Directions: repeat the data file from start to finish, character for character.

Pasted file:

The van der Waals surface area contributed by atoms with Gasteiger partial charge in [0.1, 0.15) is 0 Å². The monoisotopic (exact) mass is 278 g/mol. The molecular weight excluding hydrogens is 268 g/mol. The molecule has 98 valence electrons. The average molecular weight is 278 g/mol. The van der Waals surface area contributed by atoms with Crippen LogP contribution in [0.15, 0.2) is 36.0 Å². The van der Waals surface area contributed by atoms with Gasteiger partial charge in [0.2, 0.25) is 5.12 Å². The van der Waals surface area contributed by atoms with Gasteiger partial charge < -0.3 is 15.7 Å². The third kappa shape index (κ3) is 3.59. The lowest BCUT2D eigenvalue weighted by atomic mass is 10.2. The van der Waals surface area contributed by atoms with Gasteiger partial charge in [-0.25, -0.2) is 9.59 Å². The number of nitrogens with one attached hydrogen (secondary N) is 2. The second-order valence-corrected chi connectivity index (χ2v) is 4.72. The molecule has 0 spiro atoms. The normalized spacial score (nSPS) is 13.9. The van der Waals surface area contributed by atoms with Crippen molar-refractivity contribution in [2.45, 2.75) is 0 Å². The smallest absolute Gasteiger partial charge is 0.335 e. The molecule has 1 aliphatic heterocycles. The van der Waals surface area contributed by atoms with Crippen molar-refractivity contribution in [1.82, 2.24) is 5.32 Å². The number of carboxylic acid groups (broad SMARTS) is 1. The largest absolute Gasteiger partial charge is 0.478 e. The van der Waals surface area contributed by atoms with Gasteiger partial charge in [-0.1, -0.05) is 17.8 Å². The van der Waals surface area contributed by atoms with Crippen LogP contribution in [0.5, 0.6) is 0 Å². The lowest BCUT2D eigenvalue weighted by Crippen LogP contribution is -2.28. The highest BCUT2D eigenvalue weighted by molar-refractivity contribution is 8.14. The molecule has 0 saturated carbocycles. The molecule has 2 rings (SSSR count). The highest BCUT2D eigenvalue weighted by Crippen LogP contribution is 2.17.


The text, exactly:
The van der Waals surface area contributed by atoms with Gasteiger partial charge in [0.1, 0.15) is 0 Å². The monoisotopic (exact) mass is 278 g/mol. The molecular weight excluding hydrogens is 268 g/mol. The molecule has 98 valence electrons. The average molecular weight is 278 g/mol. The van der Waals surface area contributed by atoms with Crippen LogP contribution in [0.15, 0.2) is 36.0 Å². The van der Waals surface area contributed by atoms with Gasteiger partial charge in [0.2, 0.25) is 5.12 Å². The van der Waals surface area contributed by atoms with Gasteiger partial charge < -0.3 is 15.7 Å². The third kappa shape index (κ3) is 3.59. The lowest BCUT2D eigenvalue weighted by atomic mass is 10.2. The van der Waals surface area contributed by atoms with Gasteiger partial charge in [-0.25, -0.2) is 9.59 Å². The number of nitrogens with one attached hydrogen (secondary N) is 2. The second-order valence-corrected chi connectivity index (χ2v) is 4.72. The molecule has 0 spiro atoms. The normalized spacial score (nSPS) is 13.9. The van der Waals surface area contributed by atoms with Crippen molar-refractivity contribution in [2.45, 2.75) is 0 Å². The smallest absolute Gasteiger partial charge is 0.335 e. The molecule has 1 aliphatic heterocycles. The van der Waals surface area contributed by atoms with Crippen molar-refractivity contribution in [1.82, 2.24) is 5.32 Å². The number of carboxylic acid groups (broad SMARTS) is 1. The largest absolute Gasteiger partial charge is 0.478 e. The van der Waals surface area contributed by atoms with Gasteiger partial charge in [-0.1, -0.05) is 17.8 Å². The van der Waals surface area contributed by atoms with Crippen LogP contribution in [0.5, 0.6) is 0 Å². The lowest BCUT2D eigenvalue weighted by Crippen LogP contribution is -2.28. The highest BCUT2D eigenvalue weighted by molar-refractivity contribution is 8.14. The molecule has 0 saturated carbocycles. The molecule has 2 rings (SSSR count). The highest BCUT2D eigenvalue weighted by Crippen LogP contribution is 2.17.